Mail-Order Seeds: Variety, Viability, Value

By Jennifer Noonan | Published Mar 8, 2013 2:36 PM

Buy Seeds - Seed Packets

Photo: organicconnectmag

It couldn’t be easier to go out and buy seeds from the local nursery or the nearest home improvement store. A large selection is available at either venue. But there’s a much, much larger selection ready to order from seed catalogs and online vendors.

But why should you wait? And why should you pay shipping costs when you can get seeds so easily at the local grocery store?

Buy Seed - Seed Catalogs


Every gardener and garden is different, but compared to buying at a local nursery or home center, there are some distinct advantages to ordering seeds over the internet or by phone:

Variety. A retailer only has room to stock the most popular seed types. If you’re interested in rare or heirloom varieties—or special disease-resistant strains—you will only find them online or in seed catalogs.

Viability. Seeds sold in stores may not have been stored properly. As a result, germination rates of store-bought seeds can be inconsistent.

Value. If you have a large garden, ordering seeds from a catalog or online is often cheaper thanks to bulk discounts.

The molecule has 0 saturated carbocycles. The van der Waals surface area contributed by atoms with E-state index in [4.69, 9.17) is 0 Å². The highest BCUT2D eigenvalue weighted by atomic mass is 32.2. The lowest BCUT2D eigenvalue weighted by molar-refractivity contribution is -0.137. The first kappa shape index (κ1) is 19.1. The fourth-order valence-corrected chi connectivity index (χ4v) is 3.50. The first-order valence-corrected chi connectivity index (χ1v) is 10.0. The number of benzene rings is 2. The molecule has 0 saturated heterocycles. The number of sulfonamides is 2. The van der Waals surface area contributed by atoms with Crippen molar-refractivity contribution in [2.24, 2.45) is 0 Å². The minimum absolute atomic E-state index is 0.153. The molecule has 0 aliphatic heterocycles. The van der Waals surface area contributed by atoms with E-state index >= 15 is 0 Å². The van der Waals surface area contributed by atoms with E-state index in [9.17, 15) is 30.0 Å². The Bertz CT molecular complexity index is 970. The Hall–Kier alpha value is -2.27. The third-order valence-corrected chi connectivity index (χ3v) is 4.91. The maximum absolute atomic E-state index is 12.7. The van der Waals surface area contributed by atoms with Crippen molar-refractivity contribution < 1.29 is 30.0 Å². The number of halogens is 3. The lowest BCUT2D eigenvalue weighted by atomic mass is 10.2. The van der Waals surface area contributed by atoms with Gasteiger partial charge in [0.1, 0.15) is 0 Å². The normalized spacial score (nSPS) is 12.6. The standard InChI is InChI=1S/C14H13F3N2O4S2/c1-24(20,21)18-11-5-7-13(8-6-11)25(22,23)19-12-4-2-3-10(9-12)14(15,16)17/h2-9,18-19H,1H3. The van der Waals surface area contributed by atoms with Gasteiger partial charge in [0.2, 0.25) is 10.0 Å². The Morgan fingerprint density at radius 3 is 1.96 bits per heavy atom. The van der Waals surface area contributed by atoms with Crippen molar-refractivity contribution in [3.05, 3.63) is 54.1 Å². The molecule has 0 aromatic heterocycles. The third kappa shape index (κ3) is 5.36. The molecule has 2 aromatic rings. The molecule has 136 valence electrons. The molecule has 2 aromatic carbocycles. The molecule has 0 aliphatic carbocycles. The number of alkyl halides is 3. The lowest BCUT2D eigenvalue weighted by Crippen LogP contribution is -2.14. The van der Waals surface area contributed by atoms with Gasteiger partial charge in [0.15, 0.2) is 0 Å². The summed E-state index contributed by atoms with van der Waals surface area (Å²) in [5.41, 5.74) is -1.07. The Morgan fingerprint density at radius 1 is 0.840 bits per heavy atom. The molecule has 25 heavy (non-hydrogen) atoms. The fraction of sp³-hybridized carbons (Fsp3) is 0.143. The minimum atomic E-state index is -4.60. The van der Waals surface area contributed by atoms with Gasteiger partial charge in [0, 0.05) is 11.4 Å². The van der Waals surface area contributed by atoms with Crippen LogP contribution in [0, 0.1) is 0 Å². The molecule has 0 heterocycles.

Buy Seeds - Online Vendors


Ordering seeds opens up so many new possibilities, plus it’s a lot of fun to browse and consider varieties you’ve never even heard of before. If you plan to order seeds, here are a a few things to keep in mind:

• Order enough seeds—over-order even. Not every seed will germinate, and there are always some plant losses due to weather, critters, and miscellaneous other threats.

• If possible, order seeds for your entire year’s gardening all at once, early in the season. That way, if there are seed shortages, you won’t be left without a crop that you were planning. With the downturn in the economy and the steady rise in food prices, many more people are attempting to grow their own fruits and vegetables.

• Choose to order from seed companies that are in your geographic or climatic region, since they will have the best information as to what varieties will succeed in your area’s conditions.

For more on gardening, consider:

Starting Tomatoes from Seed
How To: Plant a Vegetable Garden
So, What Is Your Local Extension Office, Anyway?